Contrary to conventional wisdom, there are many potential options available in contemplating how best to develop a defense in a DWI criminal case. Depending on the facts and circumstances of your particular case, one or more of the following issues may be raised:
• The reason for the stop. Law enforcement cannot pull you over for no reason. The legal standard is the officer must have a reasonable suspicion a crime was being committed or imminent. This is less than the probable cause required for an arrest but something more than a hunch.
• The interaction between you and the officer after the stop. What were you asked? What did you say in response? Was anyone else in the car that can verify what occurred?
• Were you asked to perform any field sobriety tests? Did you do so? Which test or tests? Where exactly were the test(s) administered? Were there any witnesses?
• The circumstances of your arrest. What did the officer say to you? Did you say anything in return? How were you treated
• Miranda advisement. Were you informed of your rights? When?
• Chemical test. When you were taken back to the station, were you advised of a choice of which chemical test you would take? Did you make such a choice? Approximately how long after you were pulled over was the test administered?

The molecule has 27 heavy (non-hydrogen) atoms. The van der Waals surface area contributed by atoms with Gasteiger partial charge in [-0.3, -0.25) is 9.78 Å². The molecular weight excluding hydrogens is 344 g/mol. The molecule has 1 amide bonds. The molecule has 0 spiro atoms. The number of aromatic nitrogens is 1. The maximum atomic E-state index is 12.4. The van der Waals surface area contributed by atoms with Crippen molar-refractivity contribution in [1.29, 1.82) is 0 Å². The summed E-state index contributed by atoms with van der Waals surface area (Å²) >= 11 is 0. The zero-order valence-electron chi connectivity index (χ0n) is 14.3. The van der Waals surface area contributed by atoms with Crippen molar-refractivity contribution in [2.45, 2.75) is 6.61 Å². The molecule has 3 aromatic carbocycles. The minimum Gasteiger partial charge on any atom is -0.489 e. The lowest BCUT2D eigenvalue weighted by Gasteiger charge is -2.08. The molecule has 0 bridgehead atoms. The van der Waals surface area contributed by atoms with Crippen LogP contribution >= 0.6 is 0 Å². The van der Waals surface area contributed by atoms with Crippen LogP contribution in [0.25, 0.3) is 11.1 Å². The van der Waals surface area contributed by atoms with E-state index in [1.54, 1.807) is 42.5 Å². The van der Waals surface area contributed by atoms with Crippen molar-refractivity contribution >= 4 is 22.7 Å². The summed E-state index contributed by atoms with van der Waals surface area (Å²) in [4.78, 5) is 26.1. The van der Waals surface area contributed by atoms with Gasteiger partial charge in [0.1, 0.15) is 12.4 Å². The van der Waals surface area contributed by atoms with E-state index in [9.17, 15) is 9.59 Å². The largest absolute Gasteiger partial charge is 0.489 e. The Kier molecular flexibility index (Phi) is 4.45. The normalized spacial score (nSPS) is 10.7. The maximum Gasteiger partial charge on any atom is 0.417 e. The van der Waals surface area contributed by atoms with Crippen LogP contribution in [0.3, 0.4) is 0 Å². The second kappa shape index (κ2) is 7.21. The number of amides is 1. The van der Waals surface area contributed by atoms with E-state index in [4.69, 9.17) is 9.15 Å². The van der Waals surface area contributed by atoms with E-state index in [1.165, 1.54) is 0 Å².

The law is quite clear that any evidence gathered by the police through illegal or improper methods is subject to exclusion. Thus, for example, if the basis for why you were stopped is deemed without legal justification, your entire case may be thrown out by the judge. More often, however, an experienced DWI lawyer can uncover various weaknesses in the prosecution’s case that can make a conviction at a potential trial less than a certainty. Your lawyer will certainly go for an outright acquittal but will also explore plea bargain options that can be beneficial to you as an alternative.